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That's All Right, Mama The Unauthorized Life of Elvis's Twin von Duff, Gerald (eBook)

  • Erscheinungsdatum: 15.02.2016
  • Verlag: Devault-Graves Digital Editions
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That's All Right, Mama

What would have happened if Elvis's twin brother, Jesse Garon, had lived and not -- as history has written -- died at childbirth? Leave it to the imagination of the brilliant satirist Gerald Duff to completely and hilariously rewrite the entire Elvis myth, this time with Jesse Garon passing as Elvis's 'cousin' and made to sit it out on the sidelines by Gladys, the forever-worried mama who calls for the twin when Elvis is having bad times and bad spells. So exactly who was it who first entered Sun Records to make a record for his mama? Who was it really who made the appearance on Ed Sullivan and danced around the firemen's pole in Jailhouse Rock? Well, we can't spoil it for you, but Gerald Duff can, and make you laugh the whole while. Devault-Graves Digital Editions has brought the long out-of-print That's All Right, Mama back in print in a new uncut edition with a splendid new cover and in ebook as well as print. That's All Right, Mama is a new addition to the Great Music Book Series released by Devault-Graves Digital Editions in which worthy music books that have not been available for some time are republished in quality paperback editions and ebook format. Award-winning author Gerald Duff has published numerous works of fiction and nonfiction including Memphis Ribs, Playing Custer, and Memphis Mojo.


    Format: ePUB
    Kopierschutz: none
    Seitenzahl: 200
    Erscheinungsdatum: 15.02.2016
    Sprache: Englisch
    ISBN: 9781942531180
    Verlag: Devault-Graves Digital Editions
    Größe: 457kBytes
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That's All Right, Mama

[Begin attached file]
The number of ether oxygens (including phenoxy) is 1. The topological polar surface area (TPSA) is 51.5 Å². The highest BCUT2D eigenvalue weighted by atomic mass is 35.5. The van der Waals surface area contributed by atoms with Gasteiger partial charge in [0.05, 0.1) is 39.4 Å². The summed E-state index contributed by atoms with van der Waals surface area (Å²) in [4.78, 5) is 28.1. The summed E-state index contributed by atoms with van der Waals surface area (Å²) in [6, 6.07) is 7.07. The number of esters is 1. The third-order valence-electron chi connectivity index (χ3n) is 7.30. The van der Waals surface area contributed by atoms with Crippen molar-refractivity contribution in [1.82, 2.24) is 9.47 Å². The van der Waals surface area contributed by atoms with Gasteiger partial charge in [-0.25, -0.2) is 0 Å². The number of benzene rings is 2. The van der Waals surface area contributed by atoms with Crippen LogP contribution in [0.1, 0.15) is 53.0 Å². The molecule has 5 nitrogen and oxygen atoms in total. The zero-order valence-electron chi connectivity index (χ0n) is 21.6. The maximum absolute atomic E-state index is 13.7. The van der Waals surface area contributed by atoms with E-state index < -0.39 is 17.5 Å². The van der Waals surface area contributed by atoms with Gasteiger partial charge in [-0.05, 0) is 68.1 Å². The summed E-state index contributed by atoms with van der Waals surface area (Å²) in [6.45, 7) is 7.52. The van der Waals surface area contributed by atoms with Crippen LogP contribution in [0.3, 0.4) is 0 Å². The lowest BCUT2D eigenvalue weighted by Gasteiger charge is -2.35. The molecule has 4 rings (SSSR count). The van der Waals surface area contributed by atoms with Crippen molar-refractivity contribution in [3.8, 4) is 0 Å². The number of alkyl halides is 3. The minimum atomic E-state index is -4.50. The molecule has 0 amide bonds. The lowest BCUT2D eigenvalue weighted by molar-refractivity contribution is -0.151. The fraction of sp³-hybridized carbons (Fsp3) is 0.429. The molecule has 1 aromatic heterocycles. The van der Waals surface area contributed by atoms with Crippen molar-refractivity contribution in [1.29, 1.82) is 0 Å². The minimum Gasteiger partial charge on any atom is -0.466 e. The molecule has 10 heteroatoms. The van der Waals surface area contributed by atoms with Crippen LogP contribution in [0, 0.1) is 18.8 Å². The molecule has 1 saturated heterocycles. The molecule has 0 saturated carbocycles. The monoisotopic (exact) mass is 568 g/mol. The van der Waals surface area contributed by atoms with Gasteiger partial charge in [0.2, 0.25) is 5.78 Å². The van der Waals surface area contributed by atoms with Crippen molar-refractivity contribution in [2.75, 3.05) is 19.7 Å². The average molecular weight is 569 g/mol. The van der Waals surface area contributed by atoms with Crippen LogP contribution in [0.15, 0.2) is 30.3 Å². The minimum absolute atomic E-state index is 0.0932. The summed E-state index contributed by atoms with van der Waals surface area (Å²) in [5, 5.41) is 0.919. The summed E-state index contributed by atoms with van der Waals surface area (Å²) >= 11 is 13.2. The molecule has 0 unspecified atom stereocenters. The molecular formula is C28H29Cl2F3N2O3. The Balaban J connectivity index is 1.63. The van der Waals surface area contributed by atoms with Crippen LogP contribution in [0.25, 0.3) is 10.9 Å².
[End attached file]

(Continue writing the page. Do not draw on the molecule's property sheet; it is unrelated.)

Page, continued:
2 How am I going to get back there to Tupelo, to the beginning? I have been thinking about that, and I have been wanting to tell it right, the whole story. I could come at it from several different ways, and every one of them has its points. I could back way off and generalize about everything. I could do my best to convince you that all this really happened and that it was all possible for it to happen. I thought about doing that. Here is what I come to. There's all kinds of people have different ideas about the same thing, and there's no way to tell which one of them is the best. Who is to judge? So what I am going to do is give the straight story by telling you little stories, as Mama used to say. Now and then I'll probably hold something back, and I may let you know when I'm doing it, and I may not. That's my business, not yours. I look at it this way. What you're going to ask is how could it all be true. Am I real? And what I say to that is that it's not my job to convince you I'm alive. Hell, I've had enough to do to convince myself that I'm alive all these years, and I'm still working on that topic. I am alive because I'm speaking, because I'm standing up and talking back, and that's good enough for me now, and it's damn sure got to be good enough for you. All right. Back to the birthplace. Mama wouldn't let us play outside in the yard at the same time those days I would come in from the country. That was way before I knew who he was and who I wasn't, of course. It was a cold morning, back during the war sometime. I was thinking about what I'd seen the day before at the bus station when I'd gone in there with Uncle McCoy. I'd almost run back out to the pickup when I saw it up against the back wall of the waiting room of the Trailways station in Tupelo. What it was was a shooting gallery with dolls fixed up to look like Hitler and Mussolini and Tojo, and there was a gun there that shot little pellets if you put in some money. Uncle McCoy offered to let me shoot it once during his turn, but I was too afraid to look at Hitler and Tojo long enough to aim the rifle. So I passed on that. I was remembering that and the bad dreams I'd had all night, about those little bodies with the big heads when Uncle McCoy asked me if I wanted to ride with him over to Uncle Vernon and Aunt Gladys's. I remember it was cold, like I said, but I don't remember the ride into Tupelo from where Uncle McCoy and Aunt Edith and I lived out in the sticks twelve miles south of town. The first thing that comes into my mind when I think back to that day is the way the smoke looked coming out of the stovepipe on Uncle Vernon and Aunt Gladys's and Elvis's house. It was a still morning, and the smoke was thick and white, and it looked like to me it was reaching all the way to the sky and connecting things together. "Looky yonder, Uncle McCoy," I said, "the sky is coming out of Elvis's house." "You say some fool things, don't you, boy?" Vernon had the door to the house opened by the time McCoy cut the engine, so I was able to run on into the front room without slowing down. I asked Aunt Gladys where was Elvis as soon as I hit the heat of the house. "He's lying down in the bedroom resting, Jesse," she said. "He don't feel too good this morning, and I'm making him stay in bed until the sun gets good and up." "Let me go see him," I said. "I want to tell him about Hitler and Tojo." "No, you're not," she said. "You can't come in here and scare your cousin like that. He's got to keep his mind happy." That kind of talk wasn't new for me, of

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